Malta is unique in the bi-polar nature of its politics. Its House of Representatives, not counting any 'bonus' seats, is presently fixed at 65 members. From 13 districts of five members each, the members are "elected upon the principle of proportional representation by means of the single transferable vote."
This electoral formula is constitutionally entrenched and has been used in all 22 elections conducted since 1921. The maximum length of a parliamentary term is five years. In Malta, the outcome of the popular vote alone determines which party will take the helm of Government.
Malta is presently divided into 13 electoral districts from which five MPs each are to be elected by STV. The actual number of districts and seats is determined by Parliament within constitutional parameters which stipulate that the number of districts be between 9 and 15 and the number of representatives per district between five and seven.
Additional MPs are elected in two circumstances:
There are variations in applying these STV rules, such as in how to transfer surplus votes from winning candidates and whether to transfer votes to already elected candidates. When the number of votes to transfer from a losing candidate is too small to change the ordering of remaining candidates, more than one candidate can be eliminated simultaneously.
Because votes cast for losing candidates and excess votes cast for winning candidates are transferred to voters' next choice candidates, STV is said to minimize wasted votes.
Since voters rank candidates, STV does not necessarily require political parties as a basis for allocating seats.
Politicians, voters and political analysts in Malta consistently examine and compare the parties' first-count vote totals when discussing the outcome of elections. As in the electoral literature generally, much of this discussion in Malta focuses on the relationship between the parties' respective vote and seat percentages, and particularly the first-count votes which a party's candidates have collectively amassed. STV essentially serves to determine which of a party's candidates shall enter Parliament.
One of the arguments against STV is the complexity of the counting procedures. Indeed, the determination of winners took some 47 hours in the 1992 elections. Amendments to the Election Act, however, have since streamlined the process. In 1996 the first-preference vote totals of the parties were publicly known in less than twenty-four hours, thanks to the assiduous work of party agents monitoring the work carried on in the central ballot counting facility. Casual elections, of course, require additional time, but do not affect party control of parliament.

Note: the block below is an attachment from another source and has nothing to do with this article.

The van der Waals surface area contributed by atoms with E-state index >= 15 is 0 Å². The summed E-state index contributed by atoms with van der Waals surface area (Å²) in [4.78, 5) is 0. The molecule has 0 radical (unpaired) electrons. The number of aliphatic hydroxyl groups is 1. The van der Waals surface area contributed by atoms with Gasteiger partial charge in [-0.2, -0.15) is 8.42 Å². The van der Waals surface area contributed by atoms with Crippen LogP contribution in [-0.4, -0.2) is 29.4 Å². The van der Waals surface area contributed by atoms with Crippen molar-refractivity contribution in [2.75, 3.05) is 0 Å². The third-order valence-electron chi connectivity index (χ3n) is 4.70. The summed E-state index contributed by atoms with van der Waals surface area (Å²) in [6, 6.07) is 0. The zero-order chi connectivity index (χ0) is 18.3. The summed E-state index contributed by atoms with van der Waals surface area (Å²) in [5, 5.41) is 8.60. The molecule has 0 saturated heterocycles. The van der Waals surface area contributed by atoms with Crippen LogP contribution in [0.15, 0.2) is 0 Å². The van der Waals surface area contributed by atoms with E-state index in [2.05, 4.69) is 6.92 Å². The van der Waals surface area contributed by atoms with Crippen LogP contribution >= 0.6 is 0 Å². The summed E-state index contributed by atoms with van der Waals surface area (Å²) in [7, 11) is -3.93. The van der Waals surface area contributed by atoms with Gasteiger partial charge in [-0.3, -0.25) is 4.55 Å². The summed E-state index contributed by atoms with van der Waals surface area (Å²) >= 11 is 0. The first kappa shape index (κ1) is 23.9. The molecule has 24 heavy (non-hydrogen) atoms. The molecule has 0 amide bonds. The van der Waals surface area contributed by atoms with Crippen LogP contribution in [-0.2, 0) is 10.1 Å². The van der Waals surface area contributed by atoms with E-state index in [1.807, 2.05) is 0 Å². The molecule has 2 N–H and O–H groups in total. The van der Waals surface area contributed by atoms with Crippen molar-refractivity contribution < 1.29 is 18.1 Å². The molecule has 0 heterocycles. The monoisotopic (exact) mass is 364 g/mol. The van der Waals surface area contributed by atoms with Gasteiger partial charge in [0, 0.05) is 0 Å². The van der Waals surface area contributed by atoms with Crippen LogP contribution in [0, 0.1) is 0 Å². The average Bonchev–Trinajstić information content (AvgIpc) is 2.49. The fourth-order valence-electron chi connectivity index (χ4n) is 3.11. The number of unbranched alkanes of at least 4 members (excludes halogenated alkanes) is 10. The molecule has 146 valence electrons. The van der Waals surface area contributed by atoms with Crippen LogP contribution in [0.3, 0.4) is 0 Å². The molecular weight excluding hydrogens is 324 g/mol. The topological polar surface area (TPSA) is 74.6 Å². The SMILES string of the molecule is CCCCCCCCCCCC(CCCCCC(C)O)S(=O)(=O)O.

A major problem in Malta's version of STV was addressed in 1987 and 1996 by amending Article 52 of the Constitution, these were reforms that were generally perceived as a stop-gap measure. While it assured the largest party of a parliamentary majority, it could (and did) give parliamentary seats to candidates who failed to obtain the quota in their district and, by virtue of the bonus seats, give some districts six (and possibly more) instead of five representatives. Moreover, the new rules did not provide any assurance on the continuously debated issue of greater proportionality between the vote and seat percentages of the parties. And thus the issue of electoral reform stayed on the political agenda.
While STV can be hailed as a system that allows preference-ranking irrespective of partisan alignments, ticket-splitting is statistically rare and unimportant in Malta. Even if cross-party transfers were to become more frequent due to a decline in the electorate's partisanship, it would not per se affect the balance of power between the parties, which is determined by first preferences only. A party can no longer 'lose' its majority due to transfer of surplus votes to candidates of other parties.
Source: Wolfgang H.de Miño & John C. Lane, (June, 1999) Malta: STV in a two-party system